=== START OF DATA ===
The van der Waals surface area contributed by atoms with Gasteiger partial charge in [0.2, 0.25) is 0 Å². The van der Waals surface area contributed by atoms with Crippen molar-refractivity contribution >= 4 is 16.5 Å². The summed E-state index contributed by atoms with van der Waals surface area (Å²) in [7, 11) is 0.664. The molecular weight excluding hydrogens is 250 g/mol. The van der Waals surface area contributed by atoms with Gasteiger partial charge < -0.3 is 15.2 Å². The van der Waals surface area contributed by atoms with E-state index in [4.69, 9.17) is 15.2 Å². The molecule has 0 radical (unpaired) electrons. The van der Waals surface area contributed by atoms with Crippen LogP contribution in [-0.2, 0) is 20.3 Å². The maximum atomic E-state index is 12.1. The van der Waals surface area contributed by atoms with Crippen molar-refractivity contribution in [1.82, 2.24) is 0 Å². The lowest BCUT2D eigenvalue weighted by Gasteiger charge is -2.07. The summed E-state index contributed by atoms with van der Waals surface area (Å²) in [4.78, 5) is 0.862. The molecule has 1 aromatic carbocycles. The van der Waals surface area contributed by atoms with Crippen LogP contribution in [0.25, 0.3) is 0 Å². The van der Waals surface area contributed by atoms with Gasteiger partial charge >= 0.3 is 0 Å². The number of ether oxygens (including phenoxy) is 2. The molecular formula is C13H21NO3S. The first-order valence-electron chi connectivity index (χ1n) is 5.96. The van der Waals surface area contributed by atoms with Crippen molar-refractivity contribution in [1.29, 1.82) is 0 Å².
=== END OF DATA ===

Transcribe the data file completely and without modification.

The van der Waals surface area contributed by atoms with Gasteiger partial charge in [0.2, 0.25) is 0 Å². The van der Waals surface area contributed by atoms with Crippen molar-refractivity contribution >= 4 is 16.5 Å². The summed E-state index contributed by atoms with van der Waals surface area (Å²) in [7, 11) is 0.664. The molecular weight excluding hydrogens is 250 g/mol. The van der Waals surface area contributed by atoms with Gasteiger partial charge < -0.3 is 15.2 Å². The van der Waals surface area contributed by atoms with E-state index in [4.69, 9.17) is 15.2 Å². The molecule has 0 radical (unpaired) electrons. The van der Waals surface area contributed by atoms with Crippen LogP contribution in [-0.2, 0) is 20.3 Å². The maximum atomic E-state index is 12.1. The van der Waals surface area contributed by atoms with Crippen molar-refractivity contribution in [1.82, 2.24) is 0 Å². The lowest BCUT2D eigenvalue weighted by Gasteiger charge is -2.07. The summed E-state index contributed by atoms with van der Waals surface area (Å²) in [4.78, 5) is 0.862. The molecule has 1 aromatic carbocycles. The van der Waals surface area contributed by atoms with Crippen LogP contribution in [0.25, 0.3) is 0 Å². The van der Waals surface area contributed by atoms with Gasteiger partial charge >= 0.3 is 0 Å². The number of ether oxygens (including phenoxy) is 2. The molecular formula is C13H21NO3S. The first-order valence-electron chi connectivity index (χ1n) is 5.96. The van der Waals surface area contributed by atoms with Crippen molar-refractivity contribution in [1.29, 1.82) is 0 Å².